To coach for FCP
I came in contact with Floorball Centre Pro and Oskar last year. I was spending some time in Shanghai due to an internship. I contacted Oskar because I was interested in playing floorball with Shanghai Sharks, the adult team Oskar managed. Oskar mention FCP and asked if I was interested to join the company. I coached some classes last year and thought it was really fun. We kept in contact throughout this past year and now I´m back in Shanghai for one month. I´m combining vacation with working for FCP.
It´s really fun to be a part of this company and to see how the sport is growing in China. As a coach I feel more appreciated here in Shanghai then in Sweden. The parents appreciate havening a coach that is foreign. They attend the practices and always ask for more classes. In Sweden you don´t always meet the parents. The parents will at least come to drop off and pick up the kid from the court.
To be a coach in Sweden vs China
I´m not an experienced coach in any of these countries, but I have an active carrier as a floorball player back home in Sweden. I see things from the players view. In Sweden I´ve mostly coached teens in the age of 15-16 years old. I started to play floorball in that age myself; therefor it is easier to relate to their capability to learn. Here in Shanghai I´ve only coached kids in the ages of 8-12. In Sweden most the kids know what floorball is, that is not as likely in China. In most cases they never heard about the sport or even seen a picture of it.
Most classes I´ve had in China started with some technic in how to hold floorball stick. Floorball is a new sport in generally but it´s even newer for China. You don’t have guidelines about teaching kids and their development from the national federation like you have in Sweden. You go mostly back in your own carrier and think about how you started. Since I haven’t coached kids in this age before it´s sometimes difficult to figure out how you are going to plan a class in the best way.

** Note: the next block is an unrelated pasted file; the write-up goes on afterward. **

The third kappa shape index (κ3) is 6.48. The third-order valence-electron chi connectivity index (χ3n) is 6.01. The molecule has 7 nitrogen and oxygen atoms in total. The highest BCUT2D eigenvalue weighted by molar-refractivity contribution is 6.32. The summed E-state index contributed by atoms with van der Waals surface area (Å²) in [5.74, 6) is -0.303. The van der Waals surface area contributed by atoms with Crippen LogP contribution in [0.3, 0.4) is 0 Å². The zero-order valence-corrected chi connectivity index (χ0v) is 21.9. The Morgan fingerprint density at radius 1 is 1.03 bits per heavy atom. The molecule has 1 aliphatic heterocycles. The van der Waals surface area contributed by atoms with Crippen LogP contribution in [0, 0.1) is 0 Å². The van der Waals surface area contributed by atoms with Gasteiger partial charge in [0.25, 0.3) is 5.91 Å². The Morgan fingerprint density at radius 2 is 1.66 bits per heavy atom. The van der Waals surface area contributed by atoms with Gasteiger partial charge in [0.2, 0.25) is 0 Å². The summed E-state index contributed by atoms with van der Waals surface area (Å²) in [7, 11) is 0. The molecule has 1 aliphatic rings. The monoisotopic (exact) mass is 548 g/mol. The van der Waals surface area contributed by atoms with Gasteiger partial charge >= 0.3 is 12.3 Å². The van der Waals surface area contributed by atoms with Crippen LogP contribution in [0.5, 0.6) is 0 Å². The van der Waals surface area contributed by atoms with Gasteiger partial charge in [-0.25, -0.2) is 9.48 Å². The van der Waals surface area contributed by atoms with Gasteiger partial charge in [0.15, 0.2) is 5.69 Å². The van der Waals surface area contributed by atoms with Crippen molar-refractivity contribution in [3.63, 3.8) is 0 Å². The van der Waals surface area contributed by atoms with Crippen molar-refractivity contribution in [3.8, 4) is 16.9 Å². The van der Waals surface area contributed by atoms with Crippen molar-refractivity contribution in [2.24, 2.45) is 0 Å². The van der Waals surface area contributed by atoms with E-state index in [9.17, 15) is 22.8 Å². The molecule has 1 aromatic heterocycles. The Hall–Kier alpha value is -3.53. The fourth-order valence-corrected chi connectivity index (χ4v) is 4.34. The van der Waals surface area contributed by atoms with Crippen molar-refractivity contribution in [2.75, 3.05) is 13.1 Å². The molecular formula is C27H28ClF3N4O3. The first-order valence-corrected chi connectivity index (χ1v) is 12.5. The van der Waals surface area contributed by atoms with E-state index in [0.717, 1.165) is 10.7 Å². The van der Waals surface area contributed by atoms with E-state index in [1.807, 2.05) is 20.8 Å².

I´m used to having an indoor court with AC to practice on in Sweden, that’s not the deal in China. You get to use to oddest places as a court. You get to be outside, on squash courts and basketball courts. You get to play on wooden floor, carpet and directly on the ground. You don’t always have heating system that’s works either. You have to be able to compromise and always have a back-up plan for the training. Like, you should plan for more water breaks if you play without AC and you as coach should be prepared to sweat just as much as the kids because of the heat.
Chinese people still see foreigners as fascinating. Most of the kids don’t see western people on a daily basis. This makes the Chinese people very curious about their coach. All kids can express English greetings and are happy to use them. The communication can in some cases be difficult and cause some issues. Therefor you have to be direct and concrete in your actions as a coach. It´s a lot of hand gestures along with show and tell. Since the kids’ aren´t used to use the whiteboard with technical sign it is easiest to show every moment they are supposed to do. As a coach in China that can´t speak the language you act more then you talk.
To coach FCP teams vs other organizations
It´s a big difference to coach own teams within the FCP compared to other groups. By other groups I mean organization that hire us for introductions. Team training can be planned in advanced and we know on which level we can expect. Summer is a slow time in Shanghai. Most of the kids goes away on holiday but we can still have some classes.
Coaching a team for FCP is much like doing it in Sweden. The kids are there because they want to, they like to play and they do what we say. They have focus throughout the whole practice. During this time in Shanghai we´ve had some introduction classes for other summer camps. It´s fun to show the kids something new, which they never saw before. But it is also hard to plan. You don’t really know how many kids will attend before the class and some kids have never done a sport that includes a ball. In these cases you have to start from very beginning, teaching them to hold the stick.
I don’t think they listen very well in these classes, but I think it could be because it’s a completely new sport thought in English. With these classes you often have to do short breaks for photos. Every kid seems to want a picture taken with the equipment and the western coach.
To coach western kids vs Chinese
The biggest different between western and Chinese kids is their connection to floorball. I would say that pretty much every western kid I´ve meet here know what floorball is. They either played it before or seen it be played. It is much easier to teach a kid if he has something to relate to. The language communication is also easier with western kids. They are in generally better at English then local kids. In some cases it´s very usefully to have mixed teams. Western kids can in some cases translate Chinese to the local players.